Coming Out

Heartstopper’s Joe Locke Confirms His Sexuality

Despite its wholesome subject matter, Heartstopper has attracted no shortage of speculation over the private lives of its main stars. But for series lead Joe Locke, that speculation has taken on a different, no less troubling hue: assumption. Being the star of a major queer show and an outspoken LGBTQ+ advocate, many outlets and fans have assumed the star to be openly gay. Now, for the first time, Locke has publicly confirmed his sexuality on his own terms.

A big theme that has emerged in Heartstopper’s second season is the danger of assuming someone’s sexuality. The storyline for Isaac (Tobie Donovan) depicts how the pressures to form a romantic attachment can affect someone who is asexual. Nick (Kit Connor) is constantly dodging questions about dating girls from his extended family and constantly reiterating that he is bi to those who do know.

Charlie, meanwhile, was established as gay from the very beginning of the series, and for a long time, his actor Joe Locke was likewise assumed to be gay. While Locke has discussed some real-life parallels that he drew on to play the character, that of course doesn’t make him the same person.

“People tend to assume that I am Charlie Spring and I’m a sweet, innocent person,” he said in a recent Teen Vogue cover story. “Not that I’m not sweet — I’m a nice person, I hope — but I think people assume that I’m a saint, and therefore I can never act or do things in a way that a normal 19-year-old would. That annoys me sometimes.”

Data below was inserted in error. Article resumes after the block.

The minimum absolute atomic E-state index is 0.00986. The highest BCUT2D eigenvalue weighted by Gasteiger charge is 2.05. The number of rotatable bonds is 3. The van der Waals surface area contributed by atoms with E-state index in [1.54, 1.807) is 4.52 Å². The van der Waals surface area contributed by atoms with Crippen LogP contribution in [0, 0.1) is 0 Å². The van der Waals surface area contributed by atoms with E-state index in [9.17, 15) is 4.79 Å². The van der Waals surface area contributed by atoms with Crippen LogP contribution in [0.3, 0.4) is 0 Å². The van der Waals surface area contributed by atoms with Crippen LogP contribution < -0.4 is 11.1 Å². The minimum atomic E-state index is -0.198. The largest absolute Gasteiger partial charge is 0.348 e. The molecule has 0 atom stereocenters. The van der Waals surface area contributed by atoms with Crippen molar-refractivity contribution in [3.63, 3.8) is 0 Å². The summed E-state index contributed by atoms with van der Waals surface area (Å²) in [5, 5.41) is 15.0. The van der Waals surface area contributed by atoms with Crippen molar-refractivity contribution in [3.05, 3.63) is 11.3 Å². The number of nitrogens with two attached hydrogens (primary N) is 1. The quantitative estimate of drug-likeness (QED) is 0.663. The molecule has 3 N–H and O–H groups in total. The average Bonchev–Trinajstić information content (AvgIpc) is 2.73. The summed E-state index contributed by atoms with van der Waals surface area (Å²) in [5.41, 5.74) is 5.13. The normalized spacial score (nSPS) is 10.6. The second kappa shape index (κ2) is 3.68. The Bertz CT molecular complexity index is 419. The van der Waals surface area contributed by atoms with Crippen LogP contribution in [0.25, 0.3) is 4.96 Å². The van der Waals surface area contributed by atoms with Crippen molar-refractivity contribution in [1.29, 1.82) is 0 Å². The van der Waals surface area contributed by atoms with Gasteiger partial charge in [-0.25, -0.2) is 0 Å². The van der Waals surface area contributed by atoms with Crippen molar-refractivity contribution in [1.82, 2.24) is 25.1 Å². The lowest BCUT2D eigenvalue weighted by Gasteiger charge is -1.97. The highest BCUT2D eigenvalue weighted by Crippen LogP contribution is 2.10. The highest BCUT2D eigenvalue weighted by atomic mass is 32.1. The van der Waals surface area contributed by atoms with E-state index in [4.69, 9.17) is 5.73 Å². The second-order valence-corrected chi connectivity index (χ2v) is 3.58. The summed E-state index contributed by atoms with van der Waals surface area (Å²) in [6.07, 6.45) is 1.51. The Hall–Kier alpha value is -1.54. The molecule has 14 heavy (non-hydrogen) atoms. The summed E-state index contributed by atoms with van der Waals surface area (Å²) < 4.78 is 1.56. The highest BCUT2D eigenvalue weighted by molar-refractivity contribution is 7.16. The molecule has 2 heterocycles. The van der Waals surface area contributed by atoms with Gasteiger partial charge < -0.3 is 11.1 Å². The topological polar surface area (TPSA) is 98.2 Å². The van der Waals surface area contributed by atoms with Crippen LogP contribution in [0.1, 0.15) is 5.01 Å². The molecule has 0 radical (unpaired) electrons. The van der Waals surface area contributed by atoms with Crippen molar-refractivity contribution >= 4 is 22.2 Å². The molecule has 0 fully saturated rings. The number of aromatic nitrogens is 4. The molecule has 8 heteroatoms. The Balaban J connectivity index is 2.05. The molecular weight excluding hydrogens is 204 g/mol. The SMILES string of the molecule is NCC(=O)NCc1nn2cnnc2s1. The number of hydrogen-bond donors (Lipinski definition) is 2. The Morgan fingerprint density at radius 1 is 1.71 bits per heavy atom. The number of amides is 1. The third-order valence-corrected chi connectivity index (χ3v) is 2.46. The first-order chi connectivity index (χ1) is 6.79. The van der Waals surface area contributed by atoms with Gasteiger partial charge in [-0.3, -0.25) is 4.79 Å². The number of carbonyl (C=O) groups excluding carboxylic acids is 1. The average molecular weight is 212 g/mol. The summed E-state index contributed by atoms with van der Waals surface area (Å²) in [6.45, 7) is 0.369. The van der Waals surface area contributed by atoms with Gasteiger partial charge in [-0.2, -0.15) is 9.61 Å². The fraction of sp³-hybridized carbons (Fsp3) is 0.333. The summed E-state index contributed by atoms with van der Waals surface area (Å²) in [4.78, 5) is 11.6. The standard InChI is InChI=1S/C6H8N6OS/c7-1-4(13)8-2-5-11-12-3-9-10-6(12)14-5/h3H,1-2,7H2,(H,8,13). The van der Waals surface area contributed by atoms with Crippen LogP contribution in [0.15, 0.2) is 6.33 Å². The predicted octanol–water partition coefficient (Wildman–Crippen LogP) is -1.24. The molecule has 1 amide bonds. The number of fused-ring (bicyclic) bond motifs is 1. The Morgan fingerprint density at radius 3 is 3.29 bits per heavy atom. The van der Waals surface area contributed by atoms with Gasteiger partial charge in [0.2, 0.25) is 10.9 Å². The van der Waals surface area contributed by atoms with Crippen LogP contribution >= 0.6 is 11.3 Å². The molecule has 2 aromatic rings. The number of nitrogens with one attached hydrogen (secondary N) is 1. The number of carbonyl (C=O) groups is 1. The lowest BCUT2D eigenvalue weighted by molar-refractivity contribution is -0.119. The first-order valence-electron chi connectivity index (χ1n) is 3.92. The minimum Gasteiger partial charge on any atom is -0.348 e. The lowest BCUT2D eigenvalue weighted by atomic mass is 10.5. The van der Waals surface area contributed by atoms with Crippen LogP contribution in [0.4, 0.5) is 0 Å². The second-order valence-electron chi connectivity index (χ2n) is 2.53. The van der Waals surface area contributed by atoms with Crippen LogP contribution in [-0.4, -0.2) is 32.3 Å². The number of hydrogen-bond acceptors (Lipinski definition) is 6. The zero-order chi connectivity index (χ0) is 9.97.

The assumption that he is like his character extends to his sexuality. “People have assumed and written it and I haven’t ever corrected anyone because I haven’t felt the need to,” Locke explained. “But I’ve never specifically stated my sexuality.”

Stating it for the record now, Locke clarified, “I have been openly gay since I was, like, 12.”

In another recent interview with The New York Times, Locke shared his coming out story, saying he first posted the news to Instagram. “I had just told my mum, and I was on top of the world,” he recalled.

“I quickly realized I was ready to tell my mum but I was not ready to tell the world. So I quickly deleted [the post] and said my Instagram had been hacked. I went back in the closet for three years. I retold all my friends and they’re like, ‘Yeah, you told us two years ago.’”

One of the reasons why it is important to come out on one’s own terms is not only privacy but being able to have some control over the story of your life. “There’s a big push in our world at the moment to take away young queer people’s autonomy,” Locke said.

“It’s beautiful to be part of a show that really pushes and loves that young queer people can be in charge of their own fates.”

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